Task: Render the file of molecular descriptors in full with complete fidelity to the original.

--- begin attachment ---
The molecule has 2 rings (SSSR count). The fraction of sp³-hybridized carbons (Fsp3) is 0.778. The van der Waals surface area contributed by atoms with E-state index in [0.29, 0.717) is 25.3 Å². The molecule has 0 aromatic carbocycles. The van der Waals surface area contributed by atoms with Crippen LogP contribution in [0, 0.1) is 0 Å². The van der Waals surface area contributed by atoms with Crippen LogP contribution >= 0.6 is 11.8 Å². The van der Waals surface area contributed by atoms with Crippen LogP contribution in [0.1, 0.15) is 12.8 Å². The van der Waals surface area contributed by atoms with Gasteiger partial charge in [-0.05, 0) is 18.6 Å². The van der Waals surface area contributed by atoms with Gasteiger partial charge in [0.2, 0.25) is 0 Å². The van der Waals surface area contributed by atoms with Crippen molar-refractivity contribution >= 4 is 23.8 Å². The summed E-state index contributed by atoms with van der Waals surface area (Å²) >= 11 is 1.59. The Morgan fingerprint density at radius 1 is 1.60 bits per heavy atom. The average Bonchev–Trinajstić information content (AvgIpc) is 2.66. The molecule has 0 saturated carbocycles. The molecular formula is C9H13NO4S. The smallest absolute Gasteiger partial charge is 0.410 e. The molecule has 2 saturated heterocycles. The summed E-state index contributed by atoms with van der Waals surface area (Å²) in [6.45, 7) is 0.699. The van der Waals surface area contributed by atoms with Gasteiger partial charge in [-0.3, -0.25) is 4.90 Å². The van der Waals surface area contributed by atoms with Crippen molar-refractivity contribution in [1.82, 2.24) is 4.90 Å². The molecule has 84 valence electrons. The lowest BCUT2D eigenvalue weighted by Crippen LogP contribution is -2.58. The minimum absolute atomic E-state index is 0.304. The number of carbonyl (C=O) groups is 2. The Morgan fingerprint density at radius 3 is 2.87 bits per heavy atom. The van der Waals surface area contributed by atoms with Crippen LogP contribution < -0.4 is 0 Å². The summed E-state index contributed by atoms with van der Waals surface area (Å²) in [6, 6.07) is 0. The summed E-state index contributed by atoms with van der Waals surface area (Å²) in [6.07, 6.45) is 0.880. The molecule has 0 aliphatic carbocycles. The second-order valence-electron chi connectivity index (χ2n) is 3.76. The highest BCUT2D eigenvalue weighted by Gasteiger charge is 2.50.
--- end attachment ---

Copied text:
The molecule has 2 rings (SSSR count). The fraction of sp³-hybridized carbons (Fsp3) is 0.778. The van der Waals surface area contributed by atoms with E-state index in [0.29, 0.717) is 25.3 Å². The molecule has 0 aromatic carbocycles. The van der Waals surface area contributed by atoms with Crippen LogP contribution in [0, 0.1) is 0 Å². The van der Waals surface area contributed by atoms with Crippen LogP contribution >= 0.6 is 11.8 Å². The van der Waals surface area contributed by atoms with Crippen LogP contribution in [0.1, 0.15) is 12.8 Å². The van der Waals surface area contributed by atoms with Gasteiger partial charge in [-0.05, 0) is 18.6 Å². The van der Waals surface area contributed by atoms with Gasteiger partial charge in [0.2, 0.25) is 0 Å². The van der Waals surface area contributed by atoms with Crippen molar-refractivity contribution >= 4 is 23.8 Å². The summed E-state index contributed by atoms with van der Waals surface area (Å²) >= 11 is 1.59. The Morgan fingerprint density at radius 1 is 1.60 bits per heavy atom. The average Bonchev–Trinajstić information content (AvgIpc) is 2.66. The molecule has 0 saturated carbocycles. The molecular formula is C9H13NO4S. The smallest absolute Gasteiger partial charge is 0.410 e. The molecule has 2 saturated heterocycles. The summed E-state index contributed by atoms with van der Waals surface area (Å²) in [6.45, 7) is 0.699. The van der Waals surface area contributed by atoms with Gasteiger partial charge in [-0.3, -0.25) is 4.90 Å². The van der Waals surface area contributed by atoms with Crippen molar-refractivity contribution in [1.82, 2.24) is 4.90 Å². The molecule has 84 valence electrons. The lowest BCUT2D eigenvalue weighted by Crippen LogP contribution is -2.58. The minimum absolute atomic E-state index is 0.304. The number of carbonyl (C=O) groups is 2. The Morgan fingerprint density at radius 3 is 2.87 bits per heavy atom. The van der Waals surface area contributed by atoms with Crippen LogP contribution < -0.4 is 0 Å². The summed E-state index contributed by atoms with van der Waals surface area (Å²) in [6, 6.07) is 0. The summed E-state index contributed by atoms with van der Waals surface area (Å²) in [6.07, 6.45) is 0.880. The molecule has 0 aliphatic carbocycles. The second-order valence-electron chi connectivity index (χ2n) is 3.76. The highest BCUT2D eigenvalue weighted by Gasteiger charge is 2.50.